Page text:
Leah Koenig, The Hadassah Everyday Cookbook. Picked up after reading a review of one of Koenig’s other books by Jennifer Guerrero (our library didn’t have that one), and seeing that Joan Nathan gave the book her seal of approval (you may or may not remember that Nathan is my Jewish cooking guru, or rather, rabbi). It’s a bit of a weird read. Hadassah is a Zionist women’s charity; Hadassah cookbooks were typically sold as fundraisers and covered traditional Jewish foods, often those served on holidays. Koenig has explicitly decided to avoid those commonplaces and stick with “everyday meals,” but in doing so, except for a few things that are fairly obvious (there’s a tzimmes recipe), she’s more or less taken the “Jewish” out except for not combining meat and dairy in the recipes. There were several soup recipes in this book that I tried and liked (especially the orzo and greens, and the mushroom barley), but they were nothing that I couldn’t have found in just about any cookbook. For Koenig, Jewishness is about “the love and care we put into a meal,” but would anyone seriously assert that non-Jews don’t do that? Maybe it’s my anti-Zionism speaking here but I was disappointed.

James Cone, Said I Wasn’t Going to Tell Nobody: The Making of a Black Theologian. I met Cone once, in the 00s, and heard him speak and ate dinner with him in a small group, and saw this on the new book shelf. I was sad to hear he had died. (He’s sort of the theological equivalent of Malcolm X.) By now his insight that Black power is the essence of the Gospel is somewhat less controversial than when he made it many years ago, but I was interested in reading his own account of his life.

Meh / not recommended

Joan Silber, Improvement. In Harlem, a young woman with a crazy aunt gets drawn into, and rejects, her boyfriend’s cigarette smuggling plans, with serious consequences. Picked up because it won the 2018 PEN/Faulkner award and her writing’s been compared to Alice Munro. But the characters are all bland and soulless; this book has none of the piercing insights of Munro.

Nickolas Butler, Little Faith. A rural western Wisconsin family confronts the return of their prodigal daughter with a child, and the absorption of the daughter into a faith healing community. Picked up because Butler is supposed to be the new star of “Wisconsin lit.” I felt like the book was sort of a cut-rate Anne Tyler. Honestly, I didn’t enjoy the much-lauded Shotgun Lovesongs a few years ago either, so this is probably my last tango with Butler. Abandoned about halfway through.


~ by Servetus on April 2, 2019.

10 Responses to “Books I have read lately (March 2019)”

  1. Hmmm. Yeah, I cringe every time someone says what sets their food apart is the love they put into it. No one’s making hate food. Well, I have one friend who would point out at that remark, that their were tasters long ago to put a poisoning barrier before royalty, but someone you invite? How was the food?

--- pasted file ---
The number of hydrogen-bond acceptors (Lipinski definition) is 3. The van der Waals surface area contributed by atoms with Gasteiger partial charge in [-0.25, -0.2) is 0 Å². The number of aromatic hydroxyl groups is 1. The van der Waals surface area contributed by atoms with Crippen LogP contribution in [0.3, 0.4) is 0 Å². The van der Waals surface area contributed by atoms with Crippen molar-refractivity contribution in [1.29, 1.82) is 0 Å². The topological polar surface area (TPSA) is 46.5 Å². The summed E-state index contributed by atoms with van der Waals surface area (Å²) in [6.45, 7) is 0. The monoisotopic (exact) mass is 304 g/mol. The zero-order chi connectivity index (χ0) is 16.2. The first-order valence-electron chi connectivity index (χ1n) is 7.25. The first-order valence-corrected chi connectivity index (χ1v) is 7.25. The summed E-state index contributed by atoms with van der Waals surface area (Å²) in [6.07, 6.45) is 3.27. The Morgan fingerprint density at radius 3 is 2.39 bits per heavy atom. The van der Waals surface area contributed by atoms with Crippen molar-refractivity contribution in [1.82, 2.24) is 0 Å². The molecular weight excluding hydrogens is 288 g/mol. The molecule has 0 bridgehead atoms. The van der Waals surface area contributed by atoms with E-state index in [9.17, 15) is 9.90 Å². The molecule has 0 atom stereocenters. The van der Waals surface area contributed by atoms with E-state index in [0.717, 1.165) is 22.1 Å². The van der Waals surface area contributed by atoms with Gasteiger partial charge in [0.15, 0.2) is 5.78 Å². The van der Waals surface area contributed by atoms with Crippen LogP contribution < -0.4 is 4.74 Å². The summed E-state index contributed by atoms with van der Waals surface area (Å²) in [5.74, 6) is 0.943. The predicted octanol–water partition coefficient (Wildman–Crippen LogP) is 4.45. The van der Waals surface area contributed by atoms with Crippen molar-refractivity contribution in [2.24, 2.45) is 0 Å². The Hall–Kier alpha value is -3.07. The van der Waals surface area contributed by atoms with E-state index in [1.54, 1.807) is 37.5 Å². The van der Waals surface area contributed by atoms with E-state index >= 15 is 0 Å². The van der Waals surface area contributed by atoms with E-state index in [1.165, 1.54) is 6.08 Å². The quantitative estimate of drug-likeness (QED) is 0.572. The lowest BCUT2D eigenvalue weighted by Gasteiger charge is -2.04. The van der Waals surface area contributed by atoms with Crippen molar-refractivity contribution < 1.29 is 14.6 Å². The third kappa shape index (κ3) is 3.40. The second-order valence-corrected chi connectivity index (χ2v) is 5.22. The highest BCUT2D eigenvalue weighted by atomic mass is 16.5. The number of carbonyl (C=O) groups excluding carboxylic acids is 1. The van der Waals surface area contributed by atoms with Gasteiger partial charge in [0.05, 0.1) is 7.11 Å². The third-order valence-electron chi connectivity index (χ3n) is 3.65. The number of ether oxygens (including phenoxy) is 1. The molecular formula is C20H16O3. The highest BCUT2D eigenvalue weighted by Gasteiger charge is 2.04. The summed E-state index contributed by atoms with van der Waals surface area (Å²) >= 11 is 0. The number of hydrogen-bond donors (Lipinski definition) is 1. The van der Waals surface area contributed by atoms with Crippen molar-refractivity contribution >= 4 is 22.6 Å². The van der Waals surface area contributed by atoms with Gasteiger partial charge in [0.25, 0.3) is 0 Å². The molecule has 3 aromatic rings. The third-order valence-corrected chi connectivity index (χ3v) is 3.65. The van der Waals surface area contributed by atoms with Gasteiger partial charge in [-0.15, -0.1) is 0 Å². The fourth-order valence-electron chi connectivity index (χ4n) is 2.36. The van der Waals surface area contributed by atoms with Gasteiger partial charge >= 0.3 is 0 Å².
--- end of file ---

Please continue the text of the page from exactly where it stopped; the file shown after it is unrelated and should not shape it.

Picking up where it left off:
• I really liked the greens and orzo soup — very flavorful, as was the mushroom and barley soup. There was also a variation on fesunjan (sp?) that was good but not as good. Probably it needed another day to ferment and let the flavors marry. I don’t think I made anything else, at least nothing sticks out in memory. I will definitely make that greens and orzo soup again this summer — the orzo worked really well in the soup which surprised me a bit and I hadn’t heard of putting snap peas whole into a broth. I’ve been in a kind of soup mood lately as dad will reliable eat at least two bowls of anything I make.

      LOL, hate food. There would be an interesting concept for a cookbook. “Dinner for your hated parent-in-law” or “Soup for unwanted guests” or “desserts for the neighbor kid who never goes home.”

      Liked by 2 people

    • oh, and I would still totally try the cookbook in your review, but our library doesn’t have it (yet).

      Liked by 1 person

    • I made this traybake for dinner tonight (except I just used plain old chili pepper flakes) and it was excellent. It did not look that photogenic but the combination of the comforting potatoes with garlic and lemon, the cheese, which held up really texture wise and mellowed in taste a bit, and the sweet peas was really convincing. Will make again.

      Liked by 1 person

  2. You reading little is more than I read in a year, so well done you anyway!


    • I don’t have the patience to watch TV. I’m sure you are much more familiar with what’s going on in tv drama than I am.


  3. […] Continued from here. […]


  4. […] Sata, Empire of Guns: The Violent Making of the Industrial Revolution. Reread / refresh from last spring. Polishing up Industrial Revolution lecture in world […]